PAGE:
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Insights into SG Government Grants for SMEs

How do SMEs tap on the various government grants during this pandemic? A recent NUSS workshop highlighted the different options available.

The in-person workshop on ‘Understanding SG Government Grants for SMEs’ held at NUSS Kent Ridge Guild House on 9 November 2021 was a timely and helpful guide to available grants and programmes. Some 30 participants attended the session organised by the Communities of Practice (CoP) Sub-Committee. The workshop was conducted by Mr Sean Ng, co-founder and managing director for the Asia Pacific region of Cornerstone Global Partners and moderated by Ms Lim Swee Kim with more than 25 years of senior management experience in finance, technology, chemicals, manufacturing and transportation sectors, both members of the NUSS CoP Sub-Committee.

In his welcome address, NUSS President Mr Edward Tay, said that CoP started off with the goal of enhancing the value of the NUSS membership by providing an avenue for members to interact and develop in their professional fields or interests. He added, “Under the guidance of Ms Sean Kuan Thye, the concept evolved into the establishment of industry and profession-focused communities for members’ personal, professional and business development, aptly named ‘Communities of Practice’.

“In June last year (2020), the first Community of Practice was formed. The Human Capital Community of Practice, which is chaired by Mr Daniel Chia, has been regularly organising webinars. The most recent one on Work-life Harmony was just last month (October 2021),”he highlighted.

He said he looks forward to more CoPs being formed and called on interested members to initiate discussions with Ms Sean or Mr Chia, the Chairperson and Deputy Chairperson of the CoP Sub-Committee respectively.

Mr Ng kicked off by highlighting that the Singapore Government is actively helping businesses to ride out the challenges brought about by the COVID-19 pandemic and prepare for economic recovery. However, many SMEs are stumped as there are more than 100 government schemes to assist and support digital transformation, recruitment, overseas expansion and start-ups. Many bosses of SMEs are also unsure of the application process.

With Mr Ng’s experience in advising SMEs throughout South East Asia on transformation projects as part of the SME Challenge programme, he provided interesting anecdotes of case studies of SMEs in obtaining these grants. He also drew on his 20 years of expertise in the executive search space in Singapore, China and Hong Kong to draw comparisons between the governments’ support of businesses in these respective countries.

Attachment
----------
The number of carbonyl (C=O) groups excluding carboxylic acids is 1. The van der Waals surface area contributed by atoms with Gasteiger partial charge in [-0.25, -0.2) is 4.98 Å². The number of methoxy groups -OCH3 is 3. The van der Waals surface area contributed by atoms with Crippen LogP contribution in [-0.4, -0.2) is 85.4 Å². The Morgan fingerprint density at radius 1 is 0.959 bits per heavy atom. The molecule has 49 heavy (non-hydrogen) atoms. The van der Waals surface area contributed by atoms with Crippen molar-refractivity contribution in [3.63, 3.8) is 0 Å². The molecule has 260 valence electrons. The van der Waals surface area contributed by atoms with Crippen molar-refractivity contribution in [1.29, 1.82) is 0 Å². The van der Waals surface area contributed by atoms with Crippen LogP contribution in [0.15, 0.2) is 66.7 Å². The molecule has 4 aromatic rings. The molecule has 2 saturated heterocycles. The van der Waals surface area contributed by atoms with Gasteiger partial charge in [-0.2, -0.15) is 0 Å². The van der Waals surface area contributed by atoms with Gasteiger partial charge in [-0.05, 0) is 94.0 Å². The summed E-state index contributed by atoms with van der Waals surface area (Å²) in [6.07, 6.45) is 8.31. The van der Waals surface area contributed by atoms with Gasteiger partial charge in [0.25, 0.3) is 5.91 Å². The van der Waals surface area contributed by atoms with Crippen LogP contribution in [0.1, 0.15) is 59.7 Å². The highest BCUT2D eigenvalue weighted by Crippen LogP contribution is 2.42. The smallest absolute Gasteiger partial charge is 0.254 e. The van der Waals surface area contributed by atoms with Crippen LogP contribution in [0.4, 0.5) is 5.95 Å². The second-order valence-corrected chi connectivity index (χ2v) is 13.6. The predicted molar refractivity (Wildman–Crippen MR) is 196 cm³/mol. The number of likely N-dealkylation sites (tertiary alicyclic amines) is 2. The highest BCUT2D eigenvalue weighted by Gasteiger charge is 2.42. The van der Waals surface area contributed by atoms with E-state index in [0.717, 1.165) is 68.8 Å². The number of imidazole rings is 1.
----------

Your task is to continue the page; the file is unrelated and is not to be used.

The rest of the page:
Mr Ng started off the presentation by highlighting SMEs’ significant contribution to the economy. He noted that there are about 270,000 SMEs and they account for 99% of companies in Singapore while employing 70% of the workforce

He said that many SME owners are very focused on their businesses and may not have the time to understand the way the grants and programmes work. He advised them to consult vendors who can show them the way. These grants and programmes have been in place for more than a year and there are many experienced players. However, he said that those planning to apply should move fast as these grants are scheduled to end in March next year. To qualify, these SMEs should have at least 30% local ownership and have revenues of less than $100 million. In a show of hands, about 40% of the participants at the workshop were managing SMEs that fit the criteria.
Grants to Help SMEs in Three Areas

The agenda was comprehensive, covering three areas of government support — companies, individuals and Covid-19 related schemes. He distilled the grants and schemes into bite-sized explanations that comprised their objectives, benefits and applicability

Noting the government’s push to get more SMEs to go digital, Mr Ng highlighted the Productivity Solutions Grant which aims to support businesses in the adoption of productivity solutions with up to 80% funding support. He also focused on the Enterprise Development Grant that encourages local SMEs to upgrade, innovate or venture overseas with up to 70% funding support for eligible costs.

Questions from the participants after the first part of the presentation that covered grants for companies and employees were mainly on grants for hiring and training. On these subjects, Mr Ng shared his personal experience and urged those owning SMEs to check the Jobs Growth Incentive and Career Trail.

In addition, he highlighted the relevant grants and schemes for individuals during this COVID-19 period

He ended his presentation with a case study of a retail company with low employee morale and high attrition and explained how the management solved the problems with the appropriate government grants.

This was followed by another lively Q&A session where participants shared their experiences about their difficulties in recruiting and retaining capable employees.

Closing the workshop, Ms Lim said that the Communities of Practice Sub-Committee is keen on expanding its scope to include more business sectors and there could be more of such instructive workshops on issues that help entrepreneurs of businesses, not just SMEs, to be in the know.

Look out for information on forthcoming workshops on the NUSS website.

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